311 East Pender Street

The three-storey building on the left is 110 years old. It came close to not making it to standing today, as a few years ago a storm ripped apart a partially-built six storey concrete block wall on an adjacent construction site, doing significant damage to the building and the house to the east, which has still not been repaired several years later. It’s impossible to see the facade in any season today, as the evergreen tree, fairly newly planted in our 1978 image, hides the building year-round.

The building was commissioned in 1910. The architect was recorded as D McAuley. He was shown in the street directory that year: Daniel McAuley, architect. Lives North Vancouver. This is one of only two buildings that he designed in Vancouver, but others were on the north shore and in New Westminster. The developer of the $9,300 investment was recorded as J B Johnston. Other permits showed him developing a few houses near here, and one in the West End on Comox Street in 1908. That helped pin down the developer, as there were hundreds of Johnstons (and Johnstones and even more Johnsons). John Binns Johnson was (at the time) in partnership with George William Richardson in an Insurance, Real Estate and Finance business on West Hastings. There were many more permits for J B Johnson, the correct spelling of his name, including another East End apartment building.

He was from London, Ontario, but at 19 moved to Chicago. He was a clerk there, and back in London for two years to 1885. That year he moved to Victoria, then Nanaimo, and then briefly to Seattle. He married Bertha Mohr in Ontario in 1889, and ran a store in New Westminster from 1890 to 1895. He moved to Rossland, and made money, not by mining, but from miners. He was a real estate, financial agent, and mining broker. He was an alderman there in 1897 and President of the Board of Trade in 1901, and was still resident in 1905. He first showed up in Vancouver a year later; initially he had rooms in the Hotel Vancouver, then he moved to the West End, and into the house he commissioned in 1908. He was a member of the Pacific Coast Stock Exchange, a rival to the Vancouver Stock Exchange. It became the Vancouver Mining Exchange, and in 1910 he was president. In 1914 he moved to a new house on Angus Drive in Shaughnessy Heights, but in 1920 moved back to the West End. His wife died in 1924, and he remarried in 1926, and died in 1933.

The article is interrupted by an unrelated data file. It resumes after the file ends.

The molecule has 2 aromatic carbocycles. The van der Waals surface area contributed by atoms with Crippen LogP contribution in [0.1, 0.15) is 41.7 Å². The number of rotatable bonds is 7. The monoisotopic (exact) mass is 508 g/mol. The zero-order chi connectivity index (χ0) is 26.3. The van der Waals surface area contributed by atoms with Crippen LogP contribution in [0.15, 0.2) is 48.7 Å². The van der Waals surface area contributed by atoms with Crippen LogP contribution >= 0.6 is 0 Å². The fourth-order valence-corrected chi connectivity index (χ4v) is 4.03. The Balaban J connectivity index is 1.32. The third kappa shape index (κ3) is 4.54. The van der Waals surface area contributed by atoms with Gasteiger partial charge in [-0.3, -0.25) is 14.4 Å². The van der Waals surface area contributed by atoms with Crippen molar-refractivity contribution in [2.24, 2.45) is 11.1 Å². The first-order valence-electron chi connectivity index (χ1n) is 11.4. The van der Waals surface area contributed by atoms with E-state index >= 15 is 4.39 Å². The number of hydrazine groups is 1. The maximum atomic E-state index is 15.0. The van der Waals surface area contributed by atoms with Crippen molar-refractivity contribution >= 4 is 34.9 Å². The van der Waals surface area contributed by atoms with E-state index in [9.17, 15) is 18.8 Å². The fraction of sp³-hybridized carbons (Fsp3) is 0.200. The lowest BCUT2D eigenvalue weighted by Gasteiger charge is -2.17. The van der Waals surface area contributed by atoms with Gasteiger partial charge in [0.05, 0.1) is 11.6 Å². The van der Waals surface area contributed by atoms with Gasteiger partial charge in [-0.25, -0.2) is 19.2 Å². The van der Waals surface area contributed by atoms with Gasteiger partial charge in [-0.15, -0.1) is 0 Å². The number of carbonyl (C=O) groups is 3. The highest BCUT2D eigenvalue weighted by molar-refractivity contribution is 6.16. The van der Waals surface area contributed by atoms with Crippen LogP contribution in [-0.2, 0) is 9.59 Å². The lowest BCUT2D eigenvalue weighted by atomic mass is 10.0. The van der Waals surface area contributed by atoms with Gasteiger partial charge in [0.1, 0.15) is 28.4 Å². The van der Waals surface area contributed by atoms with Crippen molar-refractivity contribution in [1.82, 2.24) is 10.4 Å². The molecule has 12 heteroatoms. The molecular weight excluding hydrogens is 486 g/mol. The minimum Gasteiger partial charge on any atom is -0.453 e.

When the building was first occupied the retail stores were definitely part of Chinatown. While upstairs were the Russell Rooms, on the main floor were Sang Yick Chan Co, grocers joined later by Tom Yick watchmaker. Mrs Margaret L Kennedy ran the Russell Rooms in 1911 and was living here with her three sons and her sister, Lily Mathews who worked as a waitress in a hotel. The sisters were born in Ontario, as was her 18 year old son, Earle. Her middle son, John, was born in Alberta 15 years earlier, and her 12 year old, Cyril, was born in BC. She moved on to manage the larger Hotel Reco, and by 1915 Lily Matthews had taken over here. In 1920 Hong Yan Tong had a grocery store, and the rooms were vacant. Two years later Lin Hin Fong’s store was also here, and the apartments were just ‘Chinese Apartments’.  In the 1930s the Good Samaritan Mission, aimed at making converts to Christianity among the ‘Orientals’ of the Province, occupied the main floor, and in 1932 the Pender Rooms opened upstairs, run by Mrs. R Petit; advertised in the Vancouver Sun: “9 ROOMS, NICELY FURNISHED. CLEAN, bright. 311 E. Pender”

In 1942 The Missions to Orientals had taken over the main floor, and the rooms had no name again, and the residents were listed as ‘Orientals’. That year the press reported that “Wing Wong On, 60, was admitted to General Hospital Monday night for treatment of a deep axe cut on the left side of his neck. The Chinese told police the wound was inflicted by an 84-year-old countryman after an argument He was struck by the axe after he threw a cup of water over the other man, he said. The alleged axe-wielder is held at police headquarters for investigation“.

Ten years later the rooms were run by Gee Hing Jong and Gee Jack Ting, and the Glad Tidings Mission were in 313 E Pender. The building was in the press again that year: “Poo Jen Jew, also known as Chew Quan, 70, of Room 16, 311 East Pender, was found dead on the floor of his room Saturday by police who broke down the door after being summoned by the landlord. Detectives from the police science branch photographed the room and took samples of food’ from it for analysis. Poo’s son Chew Yuen, No. 1 Road, Steveston, told police his father had never been under treatment by a doctor.

Our 1978 image shows the building’s main floor home to the Chinese Cultural Centre, who were based here before their building was completed in the heart of Chinatown in the 1980s. Today this is home to The Lee’s Benevolent Association, who moved here in the 1980’s after their original headquarters was destroyed by fire. There are no residential spaces in the building today. In 2010, as part of the Great Beginnings Inter-governmental Initiative, a mural featuring Lao Tse was installed on the west wall of the Lee Benevolent Society building. When the adjacent site was developed with a six storey rental building, the mural was obscured, but it has been repainted is a smaller format on the upper part of the flanking wall (after it was rebuilt).



Posted 5 August 2021 by ChangingCity in East End, Still Standing

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